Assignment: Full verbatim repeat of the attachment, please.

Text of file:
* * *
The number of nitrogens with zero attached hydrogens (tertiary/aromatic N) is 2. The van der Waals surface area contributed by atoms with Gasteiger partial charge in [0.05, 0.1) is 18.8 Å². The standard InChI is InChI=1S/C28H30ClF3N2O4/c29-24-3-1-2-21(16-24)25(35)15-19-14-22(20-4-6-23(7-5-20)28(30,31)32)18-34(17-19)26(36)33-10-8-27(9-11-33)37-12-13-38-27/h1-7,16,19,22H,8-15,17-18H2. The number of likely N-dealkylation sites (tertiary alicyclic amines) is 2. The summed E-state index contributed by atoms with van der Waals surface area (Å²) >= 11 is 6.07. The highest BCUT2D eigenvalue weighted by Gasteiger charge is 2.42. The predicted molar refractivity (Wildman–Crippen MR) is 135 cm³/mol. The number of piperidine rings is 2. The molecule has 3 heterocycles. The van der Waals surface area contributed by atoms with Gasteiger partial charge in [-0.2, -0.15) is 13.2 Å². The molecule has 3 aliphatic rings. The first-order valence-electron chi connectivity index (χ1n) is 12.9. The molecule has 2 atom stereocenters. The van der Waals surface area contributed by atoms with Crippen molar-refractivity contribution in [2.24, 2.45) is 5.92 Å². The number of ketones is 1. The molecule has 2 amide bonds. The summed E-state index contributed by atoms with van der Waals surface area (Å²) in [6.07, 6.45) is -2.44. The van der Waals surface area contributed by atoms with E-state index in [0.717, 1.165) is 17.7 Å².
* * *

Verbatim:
The number of nitrogens with zero attached hydrogens (tertiary/aromatic N) is 2. The van der Waals surface area contributed by atoms with Gasteiger partial charge in [0.05, 0.1) is 18.8 Å². The standard InChI is InChI=1S/C28H30ClF3N2O4/c29-24-3-1-2-21(16-24)25(35)15-19-14-22(20-4-6-23(7-5-20)28(30,31)32)18-34(17-19)26(36)33-10-8-27(9-11-33)37-12-13-38-27/h1-7,16,19,22H,8-15,17-18H2. The number of likely N-dealkylation sites (tertiary alicyclic amines) is 2. The summed E-state index contributed by atoms with van der Waals surface area (Å²) >= 11 is 6.07. The highest BCUT2D eigenvalue weighted by Gasteiger charge is 2.42. The predicted molar refractivity (Wildman–Crippen MR) is 135 cm³/mol. The number of piperidine rings is 2. The molecule has 3 heterocycles. The van der Waals surface area contributed by atoms with Gasteiger partial charge in [-0.2, -0.15) is 13.2 Å². The molecule has 3 aliphatic rings. The first-order valence-electron chi connectivity index (χ1n) is 12.9. The molecule has 2 atom stereocenters. The van der Waals surface area contributed by atoms with Crippen molar-refractivity contribution in [2.24, 2.45) is 5.92 Å². The number of ketones is 1. The molecule has 2 amide bonds. The summed E-state index contributed by atoms with van der Waals surface area (Å²) in [6.07, 6.45) is -2.44. The van der Waals surface area contributed by atoms with E-state index in [0.717, 1.165) is 17.7 Å².